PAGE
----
Your hotel has endured the COVID shutdowns. You’ve spent months strategizing and planning while your hotel rooms sat empty, but the time is going to come when people will once again leave their homes with bags packed to spend the night in a bed other than their own.
And when that time comes, the beds you want them to be sleeping in are yours.
Even in the best of times, the game of increasing bookings can seem to be a three-dimensional chess match involving OTAs and commissions and cancellations and commissions and constantly shifting occupancy numbers—and did we mention commissions?
Today, however, the stakes are immeasurably higher, as profit margins are non-existent, and any commission paid comes directly out of an already bleeding bottom line. What you need, as you work through the process of reopening along with the rest of the economy, are a few ways to increase new bookings without breaking the bank. The best first step in that direction is to look away from the commissions of OTAs and focus on increasing direct bookings instead.
Here are 3 strategies to cost-effectively increase your hotel bookings in the midst of a pandemic.
Unsurprisingly, you’ll find pages of current research telling you that the priority for consumers in everything from grocery shopping to filling their car with gas, or any non-singular activity, really, is safety.
Research from Longwoods Internationalshows that “Travelers are more likely to support tourism businesses which demonstrate a clear, thorough cleaning and hygiene plan (43%), which test staff and require the use of PPE by staff (34%), and those that have controls on social distancing at the business (34%).”
So, the first step in increasing those booking numbers is to have all your COVID-prevention ducks in a row. Different locations and different business categories may be operating under significantly different directives as the stages of reopening progress, so you’ll want to check the specific government guidelines in your region.
Keep and maintain a sufficient supply of special cleaning equipment, sanitizers, masks, and gloves. Arrange for the ability to temperature-check all incoming guests. Be prepared for a variety of maintenance tasks, including more frequent air conditioning service to help prevent infection spread.
Make a plan for proper social distancing throughout your facility.
Customers have become used to, and are going to continue to expect, contactless service everywhere from check-in to room service and other dining options for some time. And there are a variety of solutions, like those from OneDine, that can help not only reduce unnecessary contact, but actually improve the customer experience at the same time.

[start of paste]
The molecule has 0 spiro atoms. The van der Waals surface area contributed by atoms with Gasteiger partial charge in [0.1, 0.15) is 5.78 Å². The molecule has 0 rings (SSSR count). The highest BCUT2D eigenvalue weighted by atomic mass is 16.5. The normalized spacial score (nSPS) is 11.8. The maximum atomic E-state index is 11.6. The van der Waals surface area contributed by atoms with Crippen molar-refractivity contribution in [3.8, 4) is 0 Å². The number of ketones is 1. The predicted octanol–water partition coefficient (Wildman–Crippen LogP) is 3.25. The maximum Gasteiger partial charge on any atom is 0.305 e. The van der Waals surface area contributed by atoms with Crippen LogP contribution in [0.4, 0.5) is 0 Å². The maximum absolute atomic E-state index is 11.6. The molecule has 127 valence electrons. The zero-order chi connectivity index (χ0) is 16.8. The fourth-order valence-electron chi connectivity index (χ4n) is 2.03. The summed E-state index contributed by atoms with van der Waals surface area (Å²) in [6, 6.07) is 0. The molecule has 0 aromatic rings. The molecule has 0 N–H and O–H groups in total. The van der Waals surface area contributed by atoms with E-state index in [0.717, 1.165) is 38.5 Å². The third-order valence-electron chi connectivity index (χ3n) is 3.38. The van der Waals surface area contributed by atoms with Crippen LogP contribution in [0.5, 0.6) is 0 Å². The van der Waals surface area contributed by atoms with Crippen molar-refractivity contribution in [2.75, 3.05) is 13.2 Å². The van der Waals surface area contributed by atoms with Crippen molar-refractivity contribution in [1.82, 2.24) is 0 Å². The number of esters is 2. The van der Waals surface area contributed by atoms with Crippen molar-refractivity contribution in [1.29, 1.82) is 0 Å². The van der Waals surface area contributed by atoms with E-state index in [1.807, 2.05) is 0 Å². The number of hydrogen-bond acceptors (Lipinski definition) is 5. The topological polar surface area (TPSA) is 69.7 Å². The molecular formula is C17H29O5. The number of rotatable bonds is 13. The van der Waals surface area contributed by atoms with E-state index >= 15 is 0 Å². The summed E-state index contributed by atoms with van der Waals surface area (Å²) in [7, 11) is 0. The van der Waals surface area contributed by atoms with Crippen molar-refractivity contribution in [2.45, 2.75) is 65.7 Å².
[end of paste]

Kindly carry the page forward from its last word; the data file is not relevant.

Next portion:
Reward direct booking
Over the past few years, consumers have become accustomed to certain conveniences associated with booking through OTAs such as Hotels.com, Expedia, Trip Advisor, and more. Many of them offer free cancellations, which can throw a curveball right into the forehead of your best occupancy forecasts.
In fact, according to a 2016 report, cancellations on Booking.com are 104% higher than those booked on a hotel website. On Expedia, this is 31% more.
One of the best ways to increase direct booking is to offer incentives to those who do so, and the most obvious incentive is to offer lower rates to guests who book directly through you. For those who may be skeptical that your rate is lower, you can offer a price match guarantee to sweeten the pot.
You can also offer discounts on add-ons, late checkouts, free upgrades, loyalty points, and more—the possibilities are endless. Be creative. Give guests a wide and vast array of good reasons to book through you instead of that OTA, and make sure these offers are prominently featured on your website. Hit them with bold (and also easily closed-out-of) pop-ups and calls to action informing them of your great deals.
After all, the best incentives in the world are useless if nobody knows about them.
Speaking of getting the word out, one of the most effective (and cost effective) ways of getting the word out is via social media.
The best proof that your hotel is a great place to stay is the word of past guests, and that’s where social media shines. In fact, more than 80% of travellers consider hotel reviews to be extremely important. You need to make that social proof readily available on your website and on your own social media accounts.
It’s also important to respond to online reviews. Thank users for positive reviews, and address poor experiences by acknowledging the customer’s problem, requesting their contact information, and taking the conversation offline. Then, take proactive measures to make things right.
71 percent of customers say they’re more likely to recommend a business that gave them a positive service experience via social media. Pay attention. And respond. The benefits to you will be well worth the effort.
Increasing your hotel bookings during a pandemic may seem nearly impossible, but by making targeted efforts and embracing the contactless experience, you’ll be able to attract new clientele—whatever the current climate may be.